November rain

November in Norway is not just a catchy alliteration it is a notable slump in the year. It is the month of grey skies and in-between-seasonal weather that is hard to pretend does not affect you. It is probably what they researched when they defined seasonal affective disorder (SAD aka the winter blues) as a condition. I am sure of it.

The Brit in me has fought the urge to curl up in the foetal position and hibernate, saying, these grey skies are nothing, get over it woman. But then the Cypriot rebels screaming for warmth, sunshine and just a patch of blue sky, please. This is my second November here and I was forewarned. This is the month people go on holiday, if they can. To the “South” – almost everywhere is south from here.

November in Oslo is for the most part grim. Today is no exception. For me, days like this make the temptation to stay indoors until the sun comes back hard to fight. But I am not about doom and gloom. That is just not my style, so in just over a year here I have learnt some coping mechanisms that help to perk me up in the 30-day slump.


I have never been convinced of the need to take supplements if you are in full health. I have always been a doubter. A week or so ago, however, in the midst of grimsville, I decided to take a vitamin D and whether it was the psychological affect of taking it or some real physiological affect – it helped. I perked up and managed to convince myself all was not pointless. So I am stocking up on the vitamin D and adding it to my morning regime.

Tran (cod liver oil) is apparently the way to go, or so I have been told by my Norwegian friends. You can’t get more Norwegian than that. A spoonful a day is the cure to the winter blues. I have not tried it yet but I think I may just have to give it a go. You know when in Rome and all that.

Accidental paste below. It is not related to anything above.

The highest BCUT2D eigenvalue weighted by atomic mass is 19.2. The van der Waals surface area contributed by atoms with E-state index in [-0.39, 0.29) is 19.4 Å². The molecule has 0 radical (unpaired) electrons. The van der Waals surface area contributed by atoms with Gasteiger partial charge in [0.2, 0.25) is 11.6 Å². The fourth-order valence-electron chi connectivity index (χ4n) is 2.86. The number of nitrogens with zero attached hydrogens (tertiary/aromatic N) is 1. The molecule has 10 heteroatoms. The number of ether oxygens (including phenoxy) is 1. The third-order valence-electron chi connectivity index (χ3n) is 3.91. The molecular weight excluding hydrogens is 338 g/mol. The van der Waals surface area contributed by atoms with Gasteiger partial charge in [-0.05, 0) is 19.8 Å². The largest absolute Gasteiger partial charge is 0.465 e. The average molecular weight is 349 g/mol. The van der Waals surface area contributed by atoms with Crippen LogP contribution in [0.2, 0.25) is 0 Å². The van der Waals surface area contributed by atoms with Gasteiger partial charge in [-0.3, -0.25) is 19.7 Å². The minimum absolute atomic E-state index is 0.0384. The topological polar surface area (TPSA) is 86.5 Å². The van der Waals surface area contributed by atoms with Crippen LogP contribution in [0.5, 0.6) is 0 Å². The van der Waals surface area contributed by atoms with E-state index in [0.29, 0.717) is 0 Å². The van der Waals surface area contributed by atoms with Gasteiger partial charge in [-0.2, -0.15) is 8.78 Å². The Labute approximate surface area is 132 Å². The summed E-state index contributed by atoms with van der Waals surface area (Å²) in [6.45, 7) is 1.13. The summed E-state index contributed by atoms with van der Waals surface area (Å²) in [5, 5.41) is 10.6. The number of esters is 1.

still some colour around despite november skies


The rain and cold is the greatest temptation for me to go from bed to sofa to bed again. November rain in Norway is like in the UK except colder. Growing up on Cyprus where rain is a seldom event and when it does come it feels like the whole island is going to flood – I have never really been a fan of rain. Even the endless drizzle of the UK has not shifted my opinion on that one. I don’t like getting wet unless I am in my swimming costume and it is hot.

Stuff still needs to get done though, so I have converted to buying practical clothing and footwear. Yes, I am talking raincoats and wellies and warm boots with thick soles and fur lining. The list of practical outdoor gear you end up owning whilst living here is endless but it is either that or remain house bound for the season.

The one plus is that Scandinavians have fashionable versions of all these practical items so no need to give up entirely on looking stylish. Although I must admit to leaving the house looking like I have no mirrors at home on more than one occasion.


I am not new to chasing the sunshine. This is a common phenomenon in the UK too, so being a pro at this I know a sunny day is not to be wasted in doors. The sun does come out in November every now and again so I get ready for it and make sure I am outside. Lunch-time walks and waking up early on weekends helps.

Despite all this, it is not all doom and gloom in November. Christmas is in the air and few places do Christmas so well as in these parts of the world. I also perk up when I remember it is a short wait until snow and ski season. I am excited to to see what I look like on cross-country skis this season. In my head it is going to be like a Norwegian cross-country sports star. A girl can have hope.